The Fuzz-Button, egg-crate board 70 is provided from an egg crate board 71A T/R module 76 is disposed in openings provided in the board 70. The T/R module is provided having a ball grid array (BGA) 126 provided thereon. The T/R module 76 includes a first signal port which is electrically coupled to ball 126 a and a second signal port which is electrically coupled to ball 126 b. The BGA 126 is electrically coupled (e.g. via soldering or any other technique for making electrical connections well known to those of ordinary skill in the art) to electrical circuits and signal paths provided in the LML board 80 over which the T/R module 76 is disposed. The board 71 also has a fuzz button signal path 116 provided therein through which RF signals may propagate from the second port of the T/R module 76 through ball 126 b and an electrical signal path on the LML board 80 to the circulator board 60.

In this exemplary embodiment, the LML board 80 is comprised of two sets of printed circuit boards 130, 132 with each of the two sets 130, 132 themselves being comprised of a plurality of printed circuit boards 134-144 and 146-154. It should be noted, as will be understood by those of ordinary skill in the art, bonding adhesive layer are not shown as part of PCBs 130, 132 but are shown with PCBs 38 and 40 in the UMLB 36. In this embodiment, the circuit boards 130 (and hence circuit boards 134-144) correspond to the RF portion of the LML board 80 while the circuit boards 132 (and hence circuit boards 146-154) correspond to the DC and logic signal portion of the LML board 80 with board 154 being disposed on the thermal spreader plate 86.

A plurality of thermal paths designated by reference number 162 facilitate the transfer of heat from the T/R module 76 through the LML board 80 and to the thermal spreader plate 86 which in preferred embodiments is provided as a cooled thermal plate. In this embodiment, the heat spreader plate 86 is coupled to board 154 of the LML board 80 via a thermally conductive epoxy. Once boards 130, 132 are assembled (e.g. bonded or otherwise coupled together) to form the LML board 80, thermal pins 162 (only two of which are labeled in FIG. 1C) are shaken into holes in the LML board 80 until the barbed first end of the pins 162 are seated in the holes to ensure proper contact with the BGA 126. The second end of the pins 162 extend a short distance through the LML board 80 such that the second end of the pins 162 are disposed in holes 165 in the thermal spreader plate 86. The holes 165 are then filled with a thermally conductive epoxy. Thus, the BGAs 126 provide a means to accomplish the coupling of RF signals, DC and logic signals and thermal transfer from the T/R modules 76.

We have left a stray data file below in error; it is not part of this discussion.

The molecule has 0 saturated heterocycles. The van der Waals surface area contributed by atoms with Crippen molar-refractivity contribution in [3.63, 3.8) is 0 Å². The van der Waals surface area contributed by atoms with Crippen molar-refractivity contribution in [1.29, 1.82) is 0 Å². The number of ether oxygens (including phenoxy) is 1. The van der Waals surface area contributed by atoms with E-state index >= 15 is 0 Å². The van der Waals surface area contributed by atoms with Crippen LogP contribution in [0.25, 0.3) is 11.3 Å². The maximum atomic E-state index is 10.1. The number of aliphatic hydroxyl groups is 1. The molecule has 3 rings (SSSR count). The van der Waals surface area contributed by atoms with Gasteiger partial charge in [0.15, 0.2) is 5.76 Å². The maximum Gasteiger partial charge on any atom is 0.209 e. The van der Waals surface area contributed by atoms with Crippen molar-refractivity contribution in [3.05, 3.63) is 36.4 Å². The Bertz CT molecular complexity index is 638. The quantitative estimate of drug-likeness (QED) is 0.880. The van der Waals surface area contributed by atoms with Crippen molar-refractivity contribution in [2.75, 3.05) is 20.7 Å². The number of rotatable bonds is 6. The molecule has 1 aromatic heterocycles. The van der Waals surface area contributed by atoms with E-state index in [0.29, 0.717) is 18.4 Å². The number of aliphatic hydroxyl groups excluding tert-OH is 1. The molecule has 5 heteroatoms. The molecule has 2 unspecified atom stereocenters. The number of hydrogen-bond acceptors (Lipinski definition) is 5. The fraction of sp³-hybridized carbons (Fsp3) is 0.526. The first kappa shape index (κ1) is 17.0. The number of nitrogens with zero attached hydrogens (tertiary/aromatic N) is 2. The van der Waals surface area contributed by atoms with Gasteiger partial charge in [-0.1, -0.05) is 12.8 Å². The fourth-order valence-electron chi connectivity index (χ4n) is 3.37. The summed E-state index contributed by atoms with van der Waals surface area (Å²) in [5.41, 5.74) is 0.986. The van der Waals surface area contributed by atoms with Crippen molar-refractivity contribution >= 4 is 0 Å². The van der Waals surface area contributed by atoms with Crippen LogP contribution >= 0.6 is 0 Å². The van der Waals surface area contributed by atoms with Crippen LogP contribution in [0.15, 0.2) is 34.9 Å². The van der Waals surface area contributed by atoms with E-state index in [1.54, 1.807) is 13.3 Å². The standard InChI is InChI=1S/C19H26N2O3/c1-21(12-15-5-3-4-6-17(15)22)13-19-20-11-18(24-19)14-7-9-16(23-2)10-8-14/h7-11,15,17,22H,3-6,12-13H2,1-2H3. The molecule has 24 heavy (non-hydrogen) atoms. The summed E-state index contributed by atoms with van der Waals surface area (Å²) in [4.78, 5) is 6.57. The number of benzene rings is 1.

It should also be appreciated that other techniques, may of course, also be used to couple the spreader plate 86 to the LMLA 20. Also, it should be appreciated that regardless of the precise location of the spreader plate on the tile 12 b and regardless of how the spreader plate is coupled to the tile 12 b (e.g. thermally conductive epoxy, solder, thermal grease, etc . . . ), it is preferred that thermal paths (such as thermal paths 162) couple heat generating devices such as T/R modules 76 to the heat sink such as spreader plate 86.

RF connector 91 b is coupled to an RF signal path 168 in the LMLA 20. In this particular embodiment, the RF connector is provided as a GPPO connector but any RF connector having electrical and mechanical characteristics appropriately suited for a particular application may be used.

As indicated by the dashed line labeled with reference number 168, an RF signal fed into port 91 b is coupled through the LML board 80 and is coupled through the BGA 126 a to the T/R module 76. The RF signal propagates though the T/R module 76 and is coupled through the BGA 126 b along a signal path between boards 134, 136 and to the signal path 116 in the fuzz button egg-crate board 70. The signal path 116 leads to the circulator board 60, through signal path 116 in board 50 and through a series of RF signal paths provided from circuits on the UML board 36. RF circuitry on the UML board 36 splits the signal 168 into two portions 168 a, 168 b which are coupled to the radiator layer 22. It should be appreciated the circulator board 60 and the T/R module 76 operate to make the system bi-directional. That is, port 91 b may act as either an input port or an output port. In this manner, signals 168 are coupled to a column of antenna elements in the tile sub-array (e.g. column 14 a of tile sub-array 12 b shown in FIG. 1B).